We’d been planning a trip to the beach in San Diego for six months. We meticulously saved up for it, planned everything, and were going to have a great time.
Monday morning, the day of our trip, my husband woke up and said, “I just had the weirdest dream.”
He dreamed that he was in his college dorm, getting ready to go home. But he looked down and realized that the floor was covered in hair trimmings, like from a barber shop. Then he realized the floor was wet, too. Behind his computer, on the floor, was a crack in the wall with water pouring through. So he was trying to save his computer from the water, and things were getting worse and worse. In the dream, he said, “God, make this stop!” And everything went back to normal. No water. No dirty floor.
I said, “Huh, that is a weird dream.”
And we went on our merry way, packing the kids and the luggage into the car and taking off on the six hour drive from Tucson to San Diego.
Just outside of Yuma, our air conditioning condenser died and took the power steering with it.
Words can’t describe the terror at that rest stop. We got in the car, which started just fine. But as soon as Ryan turned the wheel, the car lurched and died. Having worked on cars before, it took him ten seconds to realize that the dead power steering was trying to draw too much power and making the car die. So he revved the engine and we blasted out of the rest stop. Once we got up to speed, the steering handled … all right … but the car was making a funny helicopter noise.
I was all for turning around, going home, and canceling the trip. But Ryan insisted that the car would get us there, so we grimly pressed on.
With no AC.
Through the desert. In May. During a heatwave.
I was unaware that between Yuma and El Centro lies a strange wasteland called the Dunes.
It’s only a couple of miles long, but in the growing heat inside the car, it might as well have been the Sahara.
We kept the windows down, drank iced water and sodas, and grimly counted the miles until the mountains between the desert and San Diego. We knew that although the desert was 102 degrees, San Diego was 70, so there would eventually be a cooldown if we could just get there.
Long story short, we did get there. The car handled just fine over the mountains, and the higher we climbed, the more beautifully cool the air became. Descending the last pass into the marine air was a wonderful experience.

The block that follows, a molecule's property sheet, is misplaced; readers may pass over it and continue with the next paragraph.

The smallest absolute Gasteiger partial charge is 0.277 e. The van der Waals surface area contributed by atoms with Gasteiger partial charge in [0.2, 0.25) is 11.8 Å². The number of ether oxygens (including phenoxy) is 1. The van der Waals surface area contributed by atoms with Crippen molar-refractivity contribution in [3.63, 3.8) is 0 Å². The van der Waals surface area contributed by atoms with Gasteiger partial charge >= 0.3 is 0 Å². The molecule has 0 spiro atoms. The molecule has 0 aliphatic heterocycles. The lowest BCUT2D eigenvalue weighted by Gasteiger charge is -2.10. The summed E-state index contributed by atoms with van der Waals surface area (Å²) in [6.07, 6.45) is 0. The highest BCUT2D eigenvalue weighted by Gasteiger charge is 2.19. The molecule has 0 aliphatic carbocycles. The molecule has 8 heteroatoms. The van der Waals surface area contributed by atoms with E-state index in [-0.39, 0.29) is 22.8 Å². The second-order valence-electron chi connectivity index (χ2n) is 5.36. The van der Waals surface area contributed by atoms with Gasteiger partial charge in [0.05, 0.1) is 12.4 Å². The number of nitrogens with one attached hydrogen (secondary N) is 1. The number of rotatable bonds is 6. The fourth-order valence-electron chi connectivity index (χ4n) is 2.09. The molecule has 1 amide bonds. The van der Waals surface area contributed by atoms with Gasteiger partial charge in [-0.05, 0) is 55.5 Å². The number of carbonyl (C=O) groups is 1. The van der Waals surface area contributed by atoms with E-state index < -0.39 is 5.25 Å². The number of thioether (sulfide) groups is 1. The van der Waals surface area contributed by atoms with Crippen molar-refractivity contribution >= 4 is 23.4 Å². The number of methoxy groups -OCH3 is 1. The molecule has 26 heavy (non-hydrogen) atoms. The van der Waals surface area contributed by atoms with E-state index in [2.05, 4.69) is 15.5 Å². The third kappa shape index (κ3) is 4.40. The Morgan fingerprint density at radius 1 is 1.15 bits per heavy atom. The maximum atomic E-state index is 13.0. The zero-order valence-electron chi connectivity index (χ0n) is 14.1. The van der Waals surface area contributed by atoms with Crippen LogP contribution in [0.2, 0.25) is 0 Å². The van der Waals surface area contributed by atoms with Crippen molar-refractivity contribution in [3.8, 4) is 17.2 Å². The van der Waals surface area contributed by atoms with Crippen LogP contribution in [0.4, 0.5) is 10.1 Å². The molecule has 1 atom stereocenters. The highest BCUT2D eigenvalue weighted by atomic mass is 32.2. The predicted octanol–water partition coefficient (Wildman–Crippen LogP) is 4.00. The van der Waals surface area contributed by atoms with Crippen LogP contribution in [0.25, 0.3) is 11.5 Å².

We checked into our hotel without a hitch, although the car wanted to lurch and die any time we turned into a parking space at low power. We hauled our stuff into our room (which was very nice, and they upgraded us to a nicer room at no charge), and Ryan set about hunting for a mechanic who could fix the car in one day.
After the heat of the desert, San Diego was almost too cold for us. The kids got into their beds, just because they could, and played gameboys. Hey, it was vacation, after all.
Ryan found a mechanic six minutes away, and first thing the next morning, fought the car down there. The air condenser and the power steering are on the same belt in our car, so when one breaks, it has a good chance of taking out the other. They fixed it, and thankfully, the crazy high price tag came with financing.
That took a whole day. The kids and I explored the area around the hotel in the meantime.
There was a very pretty vacant lot nearby that was full of wildflowers. The kids were enthralled.
The next day, we had the car back, and it ran beautifully. So we went to the beach.
You know, we had VACATION like we had planned. It was very pleasant and the kids got soaked, but hey, that’s what you do at the beach.
The drive home was no big deal with air conditioning. Oh, air conditioning, you blessed machine! And it was even hotter outside, with a high wind. And we passed a fiercely burning fire in Yuma.
But we made it home unscathed, and very tired of vacation.
So, it was a nice vacation … and it was a horrible vacation, depending on how you look at it. Most weirdly, it followed Ryan’s dream exactly. I think that was the freakiest thing of all.